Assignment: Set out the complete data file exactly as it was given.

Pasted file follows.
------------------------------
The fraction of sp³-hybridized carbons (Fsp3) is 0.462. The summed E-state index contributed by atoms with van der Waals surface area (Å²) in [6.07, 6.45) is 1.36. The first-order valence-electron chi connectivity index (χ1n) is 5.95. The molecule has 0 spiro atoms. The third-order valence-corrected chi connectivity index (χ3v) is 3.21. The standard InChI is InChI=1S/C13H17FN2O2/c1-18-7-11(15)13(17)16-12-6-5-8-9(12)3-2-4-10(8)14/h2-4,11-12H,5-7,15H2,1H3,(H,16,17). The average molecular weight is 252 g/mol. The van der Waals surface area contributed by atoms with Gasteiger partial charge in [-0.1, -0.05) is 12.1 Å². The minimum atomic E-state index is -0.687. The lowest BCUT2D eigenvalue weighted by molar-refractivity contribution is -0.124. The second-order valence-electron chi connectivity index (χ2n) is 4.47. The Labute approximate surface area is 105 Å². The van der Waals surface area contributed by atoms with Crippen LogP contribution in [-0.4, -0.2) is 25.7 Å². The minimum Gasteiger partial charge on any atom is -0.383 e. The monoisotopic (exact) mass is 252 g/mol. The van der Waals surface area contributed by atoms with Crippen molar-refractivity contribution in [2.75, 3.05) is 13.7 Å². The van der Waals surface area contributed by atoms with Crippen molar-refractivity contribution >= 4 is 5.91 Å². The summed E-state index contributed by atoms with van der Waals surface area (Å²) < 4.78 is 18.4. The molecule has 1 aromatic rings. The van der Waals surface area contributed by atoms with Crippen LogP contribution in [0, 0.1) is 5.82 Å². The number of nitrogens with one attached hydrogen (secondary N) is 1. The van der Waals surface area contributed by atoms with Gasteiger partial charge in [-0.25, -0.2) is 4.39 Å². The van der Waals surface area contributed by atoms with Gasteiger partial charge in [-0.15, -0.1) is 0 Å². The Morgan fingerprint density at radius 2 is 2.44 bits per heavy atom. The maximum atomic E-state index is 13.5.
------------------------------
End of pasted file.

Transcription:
The fraction of sp³-hybridized carbons (Fsp3) is 0.462. The summed E-state index contributed by atoms with van der Waals surface area (Å²) in [6.07, 6.45) is 1.36. The first-order valence-electron chi connectivity index (χ1n) is 5.95. The molecule has 0 spiro atoms. The third-order valence-corrected chi connectivity index (χ3v) is 3.21. The standard InChI is InChI=1S/C13H17FN2O2/c1-18-7-11(15)13(17)16-12-6-5-8-9(12)3-2-4-10(8)14/h2-4,11-12H,5-7,15H2,1H3,(H,16,17). The average molecular weight is 252 g/mol. The van der Waals surface area contributed by atoms with Gasteiger partial charge in [-0.1, -0.05) is 12.1 Å². The minimum atomic E-state index is -0.687. The lowest BCUT2D eigenvalue weighted by molar-refractivity contribution is -0.124. The second-order valence-electron chi connectivity index (χ2n) is 4.47. The Labute approximate surface area is 105 Å². The van der Waals surface area contributed by atoms with Crippen LogP contribution in [-0.4, -0.2) is 25.7 Å². The minimum Gasteiger partial charge on any atom is -0.383 e. The monoisotopic (exact) mass is 252 g/mol. The van der Waals surface area contributed by atoms with Crippen molar-refractivity contribution in [2.75, 3.05) is 13.7 Å². The van der Waals surface area contributed by atoms with Crippen molar-refractivity contribution >= 4 is 5.91 Å². The summed E-state index contributed by atoms with van der Waals surface area (Å²) < 4.78 is 18.4. The molecule has 1 aromatic rings. The van der Waals surface area contributed by atoms with Crippen LogP contribution in [0, 0.1) is 5.82 Å². The number of nitrogens with one attached hydrogen (secondary N) is 1. The van der Waals surface area contributed by atoms with Gasteiger partial charge in [-0.25, -0.2) is 4.39 Å². The van der Waals surface area contributed by atoms with Gasteiger partial charge in [-0.15, -0.1) is 0 Å². The Morgan fingerprint density at radius 2 is 2.44 bits per heavy atom. The maximum atomic E-state index is 13.5.